Wednesday, June 03, 2015

Does Your Resume Clearly Identify Your Greatness? Are You Sure?


The title:  I believe that everybody potential to be great at something.  Some people I encounter have figured this out.  Most people on the other had go through life doing what they “Can” do and they never stop to figure out what they “Should” do.  The story you’re about to read focuses on someone who is settling for “Can” when he could be focusing on “Should”. 
The Photo: I chose this photo to demonstrate how unique each one of us are.  When a person stops to learn how they're built and how that uniqueness translates into performance, that's how they determine what they can be great at delivering.

The Phone Call

Tom made my phone ring early one morning.  This is a great start to a candidate / recruiter relationship because most people shy away from the telephone today and choose email.  I would much prefer to receive a phone call than to have another email in my Inbox.

Tom told me he was calling because he would be in Chicago next week.  He was hoping his local status to my client’s offices might make it possible to capture an on-site interview while he was in town.

So far, everything between myself and Tom was moving along smoothly.  Tom told me his resume was sitting in my Inbox.  I hadn’t gotten to my Inbox yet on this particular day.  I found Tom’s resume, opened it and this is where the story starts to get rocky.

"Perfect Fit"

Tom told me on the phone that he was a “Perfect Fit” for my client’s opening in Chicago.  My client needed to hire an Application Security Architect and I’ve filled this type of position with this particular client before so I know exactly and precisely what would cause my client to extend a job offer.

I quickly scanned Tom’s resume and saw the words “Application Security” one time in his resume.  This is a problem because an Application Security Architect needs to live, eat and breathe Application Security and Secure Software Development. Not only was Tom not a "perfect fit", he wasn't a fit at all.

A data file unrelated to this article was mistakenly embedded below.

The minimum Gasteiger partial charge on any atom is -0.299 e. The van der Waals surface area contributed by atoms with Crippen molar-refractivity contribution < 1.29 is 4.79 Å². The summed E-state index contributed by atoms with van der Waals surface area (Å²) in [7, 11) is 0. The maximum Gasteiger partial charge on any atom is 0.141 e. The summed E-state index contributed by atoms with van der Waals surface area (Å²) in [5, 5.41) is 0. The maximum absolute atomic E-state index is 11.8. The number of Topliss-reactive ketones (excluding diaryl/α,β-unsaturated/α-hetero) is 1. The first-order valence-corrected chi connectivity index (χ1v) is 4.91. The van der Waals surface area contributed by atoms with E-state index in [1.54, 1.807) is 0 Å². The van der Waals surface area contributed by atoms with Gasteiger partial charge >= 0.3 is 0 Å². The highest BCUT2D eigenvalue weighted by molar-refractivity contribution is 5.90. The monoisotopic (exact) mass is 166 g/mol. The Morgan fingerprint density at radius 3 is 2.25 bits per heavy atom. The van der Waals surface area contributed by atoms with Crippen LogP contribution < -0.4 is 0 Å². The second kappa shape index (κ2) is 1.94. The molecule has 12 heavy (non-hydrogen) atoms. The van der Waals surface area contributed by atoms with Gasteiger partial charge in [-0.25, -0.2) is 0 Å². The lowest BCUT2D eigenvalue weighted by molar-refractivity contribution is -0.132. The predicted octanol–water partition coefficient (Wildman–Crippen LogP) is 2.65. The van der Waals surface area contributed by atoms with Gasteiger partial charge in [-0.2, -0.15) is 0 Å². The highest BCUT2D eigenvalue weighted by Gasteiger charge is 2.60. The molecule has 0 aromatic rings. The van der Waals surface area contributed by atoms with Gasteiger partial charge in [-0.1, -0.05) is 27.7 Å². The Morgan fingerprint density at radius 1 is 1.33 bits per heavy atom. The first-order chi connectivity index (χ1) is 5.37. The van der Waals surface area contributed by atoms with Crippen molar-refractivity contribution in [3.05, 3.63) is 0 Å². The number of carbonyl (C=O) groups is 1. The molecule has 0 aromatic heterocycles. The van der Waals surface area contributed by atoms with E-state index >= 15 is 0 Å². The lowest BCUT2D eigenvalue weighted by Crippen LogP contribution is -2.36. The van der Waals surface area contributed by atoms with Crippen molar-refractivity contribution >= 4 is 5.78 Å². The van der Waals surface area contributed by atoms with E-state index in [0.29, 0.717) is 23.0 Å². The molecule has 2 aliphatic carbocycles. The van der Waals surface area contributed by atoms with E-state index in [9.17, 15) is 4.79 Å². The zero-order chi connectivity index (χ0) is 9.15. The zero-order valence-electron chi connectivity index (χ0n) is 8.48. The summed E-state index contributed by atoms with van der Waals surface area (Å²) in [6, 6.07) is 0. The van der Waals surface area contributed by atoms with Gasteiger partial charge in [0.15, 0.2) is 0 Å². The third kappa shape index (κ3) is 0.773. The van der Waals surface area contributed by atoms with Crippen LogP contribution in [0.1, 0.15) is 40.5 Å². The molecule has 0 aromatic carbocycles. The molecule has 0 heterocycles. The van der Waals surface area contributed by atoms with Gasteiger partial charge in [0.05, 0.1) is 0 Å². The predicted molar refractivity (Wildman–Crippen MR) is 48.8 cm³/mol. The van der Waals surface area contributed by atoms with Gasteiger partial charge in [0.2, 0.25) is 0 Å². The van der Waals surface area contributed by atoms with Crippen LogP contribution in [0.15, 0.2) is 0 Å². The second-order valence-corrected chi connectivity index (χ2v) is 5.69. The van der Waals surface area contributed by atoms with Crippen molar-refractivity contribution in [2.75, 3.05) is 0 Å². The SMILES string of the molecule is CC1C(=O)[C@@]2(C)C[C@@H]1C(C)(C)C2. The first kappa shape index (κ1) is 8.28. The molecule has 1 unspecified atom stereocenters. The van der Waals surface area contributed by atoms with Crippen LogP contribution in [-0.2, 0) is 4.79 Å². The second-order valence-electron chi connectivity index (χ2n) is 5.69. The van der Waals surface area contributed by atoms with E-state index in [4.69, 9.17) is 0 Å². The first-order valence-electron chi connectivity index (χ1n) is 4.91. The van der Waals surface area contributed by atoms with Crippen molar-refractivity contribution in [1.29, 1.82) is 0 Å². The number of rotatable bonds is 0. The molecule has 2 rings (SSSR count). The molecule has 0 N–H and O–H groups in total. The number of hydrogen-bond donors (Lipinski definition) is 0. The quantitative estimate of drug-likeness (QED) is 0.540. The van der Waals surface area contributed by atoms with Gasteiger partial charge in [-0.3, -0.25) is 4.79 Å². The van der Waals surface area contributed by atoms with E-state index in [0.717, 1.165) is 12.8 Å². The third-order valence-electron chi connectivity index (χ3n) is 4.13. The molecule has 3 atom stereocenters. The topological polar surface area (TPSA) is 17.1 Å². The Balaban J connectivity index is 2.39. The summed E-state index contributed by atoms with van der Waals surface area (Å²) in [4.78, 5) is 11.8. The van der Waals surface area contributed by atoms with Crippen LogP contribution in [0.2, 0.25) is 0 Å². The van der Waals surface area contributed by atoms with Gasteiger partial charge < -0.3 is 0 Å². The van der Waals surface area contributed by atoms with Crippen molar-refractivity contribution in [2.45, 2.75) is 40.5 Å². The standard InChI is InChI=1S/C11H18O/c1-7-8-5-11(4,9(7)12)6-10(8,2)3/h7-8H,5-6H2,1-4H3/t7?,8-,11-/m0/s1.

No Focus

Tom’s resume covered just about every information security acronym or buzzword I’d ever seen.  In the 10 seconds I devoted to quickly reviewing Tom’s resume because he was still on the phone with me, I couldn’t have told you what Tom was great at if my life depended on it.  The resume had no focus whatsoever.

Rather than trying to get Tom to clearly and concisely tell me what he knew about Application Security and Secure Software Development, I asked him what he was great at delivering.  His answer surprised me as he went down a path of explaining how he wanted to manage a small group of highly technical information security professionals.

Confusion

Now I was really confused.  Tom has been an independent consultant for the past 8 years.  His resume shows no evidence whatsoever of experience where he managed, led or guided a team.   Even more confusing was the fact that when given the opportunity to tell me what he was great at, Tom didn’t say anything about Application Security or Secure Software Development.  That's why he called me in the first place!

Resume Coaching?

I asked Tom if he had ever considered getting help to create a resume that was clean, clear, logical and a resume that clearly communicated his accomplishments, contributions and his value.  He told me he’d invested in resume writing help before and he didn’t think it was worth anything. Perhaps Tom invested with the wrong person?

Bottom Line Success

I asked Tom to tell me about his success when he sent out the current resume.  He told me that he wasn’t having any success. He again started talking about wanting to manage a group of information security professionals.  His resume on the other hand focuses entirely on technology, bits and bytes.

Did you catch what I just shared?  

Tom told me he wasn’t having success.  In the most polite way I could, I tried to tell him why.  Tom didn’t want to hear the truth and he had no interest at all in considering a solution that would make him have to consider a change in his actions and behaviors.

Behavioral change is one of the most difficult endeavors an adult can face. In Tom’s case, he will unfortunately continue to fail to reach his goals if he does not stop to get help with resume writing and personal branding.  

Tom may very well be a brilliant technologist.  He is not a brilliant marketer.  Focus on what you have the potential to be great at and outsource everything else.



  

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